The problem for most workers in our world is that they don’t know why they do the things they are paid for. It’s not as if the boss is going to tell them, they’re just there to do a day’s work. Highly trained individuals put to boring, repetitive work that in five years’ time there will be a computer program to compete with. This is what happens when someone does as they’re told: they can only do as they’re told. The limitations of the boss are spread across his company because his rule is law.

The boss doesn’t know this any more than my marketer did. In that they both depend on each other for their work is a very real problem, because the boss doesn’t want to pay money that he knows brings nothing back. The workers have no choice but to work in the way they’re told and so cannot improve the situation – if, that is, they had a clue as to how to do this. Business schools the world round are skilled at de-skilling their pupils. It’s called “evidence-based decision making” and anything less useful to a business could not have been invented if they had tried. It’s why the proportion of MBAs in a business is inversely proportional to its ability to generate profits. Purchase money thinking destroys business.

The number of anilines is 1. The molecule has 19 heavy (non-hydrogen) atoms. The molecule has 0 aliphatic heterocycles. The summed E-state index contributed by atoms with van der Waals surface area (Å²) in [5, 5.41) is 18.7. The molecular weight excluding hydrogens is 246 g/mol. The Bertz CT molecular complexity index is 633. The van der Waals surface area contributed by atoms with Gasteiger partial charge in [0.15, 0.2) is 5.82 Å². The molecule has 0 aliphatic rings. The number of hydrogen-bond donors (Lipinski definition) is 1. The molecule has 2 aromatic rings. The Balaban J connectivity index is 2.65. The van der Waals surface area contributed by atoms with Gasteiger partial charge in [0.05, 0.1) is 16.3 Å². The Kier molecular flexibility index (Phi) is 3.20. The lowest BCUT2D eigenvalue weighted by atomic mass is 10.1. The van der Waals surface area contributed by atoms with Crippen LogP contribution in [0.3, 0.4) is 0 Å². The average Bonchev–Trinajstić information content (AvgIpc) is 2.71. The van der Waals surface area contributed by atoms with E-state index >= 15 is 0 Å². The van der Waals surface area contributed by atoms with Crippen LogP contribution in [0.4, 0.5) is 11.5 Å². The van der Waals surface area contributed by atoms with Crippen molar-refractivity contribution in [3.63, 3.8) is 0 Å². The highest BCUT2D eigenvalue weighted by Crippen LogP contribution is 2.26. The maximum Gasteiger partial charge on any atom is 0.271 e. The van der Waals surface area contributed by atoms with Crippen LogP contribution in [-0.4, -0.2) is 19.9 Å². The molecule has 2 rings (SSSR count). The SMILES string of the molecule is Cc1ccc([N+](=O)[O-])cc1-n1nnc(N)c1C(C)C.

‘Purchase Money’ Thinking Leads To Problems.

The boss wants more money and sees his workers as a poor investment – that in a nutshell is what Rudolf Steiner termed ‘Purchase Money’. For the boss, a computer is tangible, an object. It has physical worth – this is a man who cannot see the intelligence innate in a person, and thus cannot estimate it. Nor does he ever think to. That is the downside of not being able to reflect on one’s own activities. That a computer needs software is neither here nor there: that does the job he wants it to. As importantly, it doesn’t argue back. If it goes wrong, there’s a department to deal with that. The thinking is 100% watertight!